In a nutshell I want to encourage a dramatic story-environment in which the experiencer and truly AI-smart NPCs, each with their own goals, biases, and methodologies, co-create the narrative at the micro-level, in real time, as their actions trigger the results of dramatic situations that are pre-defined at the invisible macro level by an interactive writer/ dramatist.

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Considered for use at Sierra, Haptek's People Putty allows you to create a interactive 3D character, then using set of sliders, give your characters a range of emotions.

I have long believed that combining a story/drama world-authoring engine, perhaps something like Chris Crawford's "Erasmatron" project, with a front end something like Haptek's "People Putty", represents the major animation, management, and creator interface software components of such a project. At one time the People Putty engine was being considered for an adventure game at Sierra. I was present for long demos and was able to talk at length with the founder of Haptek, Chris Shaw. So I am very familiar with what they've done, and I'm impressed. I'm also impressed and fascinated by Chris Crawford's Erasmatron efforts, which I've been following for several years now. Yet, since his is a largely single person's effort, and since his development platform is only available for Mac users, I fear his efforts may take a very long time to pay off. Nevertheless, I encourage readers to check the Haptek and Crawford URLs.


The Drama Engine

I see rich, unplowed fields waiting for a new paradigm for the masses, a paradigm that leaves game-thought behind. Central to this new paradigm is the creation of a "drama engine" to be placed at the heart of a system.

Computer technology is advancing at an incredible rate, but few people outside of academia seem to be thinking about how to evolve the tools of drama so that they can work in a computerized, non-linear, interactive environment. Drama has always depended upon the control of audience perspective in a linear series of events. So drama must evolve now. That's my interest. But this interest needs a test bed.

I look out there and see that all of the components for a test bed are now available (though dispersed in various computer game development tools and non-entertainment projects). If combined, these elements could lead to a new kind of interactive entertainment - call it interactive drama - or interactive drama worlds - call it working towards an evolution of drama towards preparation for a real Star Trek Holodeck experience.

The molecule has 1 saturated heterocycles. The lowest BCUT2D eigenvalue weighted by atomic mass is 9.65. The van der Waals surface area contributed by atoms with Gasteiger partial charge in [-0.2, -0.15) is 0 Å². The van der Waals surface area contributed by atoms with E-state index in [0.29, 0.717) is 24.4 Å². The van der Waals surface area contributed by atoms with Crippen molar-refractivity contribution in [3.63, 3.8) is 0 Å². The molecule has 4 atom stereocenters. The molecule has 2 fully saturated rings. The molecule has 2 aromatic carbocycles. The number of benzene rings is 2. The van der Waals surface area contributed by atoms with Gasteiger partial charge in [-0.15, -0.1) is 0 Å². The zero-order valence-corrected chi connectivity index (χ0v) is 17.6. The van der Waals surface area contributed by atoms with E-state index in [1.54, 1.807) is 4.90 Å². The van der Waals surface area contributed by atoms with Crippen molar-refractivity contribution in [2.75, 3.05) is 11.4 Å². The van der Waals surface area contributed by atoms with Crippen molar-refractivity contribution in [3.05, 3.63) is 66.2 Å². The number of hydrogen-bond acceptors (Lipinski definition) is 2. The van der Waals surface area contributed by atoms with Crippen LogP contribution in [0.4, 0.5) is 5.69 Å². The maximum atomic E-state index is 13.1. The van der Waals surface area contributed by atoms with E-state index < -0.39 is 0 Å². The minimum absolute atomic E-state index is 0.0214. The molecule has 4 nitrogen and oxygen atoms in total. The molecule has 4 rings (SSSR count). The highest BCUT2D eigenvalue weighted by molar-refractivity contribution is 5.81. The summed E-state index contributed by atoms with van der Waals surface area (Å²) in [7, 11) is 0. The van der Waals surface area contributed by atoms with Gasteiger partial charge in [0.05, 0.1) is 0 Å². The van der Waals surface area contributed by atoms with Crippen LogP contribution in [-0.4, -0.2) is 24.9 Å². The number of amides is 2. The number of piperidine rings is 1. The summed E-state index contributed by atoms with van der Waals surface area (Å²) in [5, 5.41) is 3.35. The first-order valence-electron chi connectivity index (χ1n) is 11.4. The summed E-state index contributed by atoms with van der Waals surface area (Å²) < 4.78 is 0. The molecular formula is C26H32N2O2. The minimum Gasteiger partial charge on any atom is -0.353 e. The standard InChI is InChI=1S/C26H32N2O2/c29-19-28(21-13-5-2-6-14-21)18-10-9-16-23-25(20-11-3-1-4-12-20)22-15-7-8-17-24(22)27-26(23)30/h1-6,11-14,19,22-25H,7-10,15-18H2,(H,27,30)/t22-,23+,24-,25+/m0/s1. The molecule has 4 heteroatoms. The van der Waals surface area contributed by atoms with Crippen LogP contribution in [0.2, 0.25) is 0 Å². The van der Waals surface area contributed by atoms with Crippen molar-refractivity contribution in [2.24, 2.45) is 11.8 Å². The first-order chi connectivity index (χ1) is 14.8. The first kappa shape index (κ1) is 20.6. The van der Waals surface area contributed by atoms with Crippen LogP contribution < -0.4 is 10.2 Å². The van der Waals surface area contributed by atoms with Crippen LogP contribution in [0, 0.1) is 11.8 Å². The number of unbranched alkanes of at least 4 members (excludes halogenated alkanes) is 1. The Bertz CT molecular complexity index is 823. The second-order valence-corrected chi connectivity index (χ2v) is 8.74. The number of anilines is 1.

I envision a system combining interacting modules into a system to support life-like NPC's with the ability to "act" - call them "synthespians", as some have. The list of modules would include at least the following: Adaptive Learning, Pattern Recognition, Expert Systems, Speech Processing, and Text Parsing. But I do not envision creating autonomous agents that are truly "aware", of course. (If you are reading this in a way that does not allow the use of the above hyperlinks, see the section "Parts and Pieces").

As a metaphor for what I see, let me give an example: stage sets are only designed to the degree that they will be used. If a door in a flat is to be used, it is built strongly enough so that actors can repeatedly open and close a door and move through the doorway without the prop falling apart or shaking the flat in which it's embedded. However, if the door will never be used, there doesn't even have to be an opening in the flat - just a door painted on the surface.

Drama is smoke and mirrors - its elements only need to seem real. Bringing the metaphor back to AI, there doesn't need to be "real" understanding by the machine, or any "real" communication to make interactive drama work. It must only appear to the experiencer that NPCs are capable of real intelligence, understanding, needs, goals, emotion and communication.